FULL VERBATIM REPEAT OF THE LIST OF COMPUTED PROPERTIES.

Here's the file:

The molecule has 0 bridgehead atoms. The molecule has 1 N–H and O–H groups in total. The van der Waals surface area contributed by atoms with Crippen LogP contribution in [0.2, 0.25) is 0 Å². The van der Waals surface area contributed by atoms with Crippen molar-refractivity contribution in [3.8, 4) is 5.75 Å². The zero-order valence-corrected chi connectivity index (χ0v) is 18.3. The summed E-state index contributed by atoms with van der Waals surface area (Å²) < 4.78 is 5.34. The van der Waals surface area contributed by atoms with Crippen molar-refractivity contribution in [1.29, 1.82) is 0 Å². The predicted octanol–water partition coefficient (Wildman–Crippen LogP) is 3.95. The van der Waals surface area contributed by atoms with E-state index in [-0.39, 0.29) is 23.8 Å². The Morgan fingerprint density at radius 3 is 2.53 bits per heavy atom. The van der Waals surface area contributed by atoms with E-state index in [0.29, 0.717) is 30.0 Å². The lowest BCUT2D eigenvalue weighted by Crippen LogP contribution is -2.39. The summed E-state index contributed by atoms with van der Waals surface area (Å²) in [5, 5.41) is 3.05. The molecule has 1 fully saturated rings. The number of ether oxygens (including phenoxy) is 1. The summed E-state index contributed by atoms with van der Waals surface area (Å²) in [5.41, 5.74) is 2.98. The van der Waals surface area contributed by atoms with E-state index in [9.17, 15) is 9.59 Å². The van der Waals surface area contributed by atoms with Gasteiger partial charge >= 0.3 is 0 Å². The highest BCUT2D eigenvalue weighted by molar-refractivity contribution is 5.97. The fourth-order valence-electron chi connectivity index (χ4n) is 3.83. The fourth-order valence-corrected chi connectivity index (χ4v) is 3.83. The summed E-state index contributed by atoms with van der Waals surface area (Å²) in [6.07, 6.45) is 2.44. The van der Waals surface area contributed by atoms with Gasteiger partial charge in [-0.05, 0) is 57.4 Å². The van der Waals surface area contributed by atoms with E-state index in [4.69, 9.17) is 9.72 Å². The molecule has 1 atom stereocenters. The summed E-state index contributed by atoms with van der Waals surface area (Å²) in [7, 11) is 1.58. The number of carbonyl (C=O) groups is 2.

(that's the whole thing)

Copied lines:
The molecule has 0 bridgehead atoms. The molecule has 1 N–H and O–H groups in total. The van der Waals surface area contributed by atoms with Crippen LogP contribution in [0.2, 0.25) is 0 Å². The van der Waals surface area contributed by atoms with Crippen molar-refractivity contribution in [3.8, 4) is 5.75 Å². The zero-order valence-corrected chi connectivity index (χ0v) is 18.3. The summed E-state index contributed by atoms with van der Waals surface area (Å²) < 4.78 is 5.34. The van der Waals surface area contributed by atoms with Crippen molar-refractivity contribution in [1.29, 1.82) is 0 Å². The predicted octanol–water partition coefficient (Wildman–Crippen LogP) is 3.95. The van der Waals surface area contributed by atoms with E-state index in [-0.39, 0.29) is 23.8 Å². The Morgan fingerprint density at radius 3 is 2.53 bits per heavy atom. The van der Waals surface area contributed by atoms with E-state index in [0.29, 0.717) is 30.0 Å². The lowest BCUT2D eigenvalue weighted by Crippen LogP contribution is -2.39. The summed E-state index contributed by atoms with van der Waals surface area (Å²) in [5, 5.41) is 3.05. The molecule has 1 fully saturated rings. The number of ether oxygens (including phenoxy) is 1. The summed E-state index contributed by atoms with van der Waals surface area (Å²) in [5.41, 5.74) is 2.98. The van der Waals surface area contributed by atoms with E-state index in [9.17, 15) is 9.59 Å². The van der Waals surface area contributed by atoms with Gasteiger partial charge >= 0.3 is 0 Å². The highest BCUT2D eigenvalue weighted by molar-refractivity contribution is 5.97. The fourth-order valence-electron chi connectivity index (χ4n) is 3.83. The fourth-order valence-corrected chi connectivity index (χ4v) is 3.83. The summed E-state index contributed by atoms with van der Waals surface area (Å²) in [6.07, 6.45) is 2.44. The van der Waals surface area contributed by atoms with Gasteiger partial charge in [-0.05, 0) is 57.4 Å². The van der Waals surface area contributed by atoms with E-state index in [4.69, 9.17) is 9.72 Å². The molecule has 1 atom stereocenters. The summed E-state index contributed by atoms with van der Waals surface area (Å²) in [7, 11) is 1.58. The number of carbonyl (C=O) groups is 2.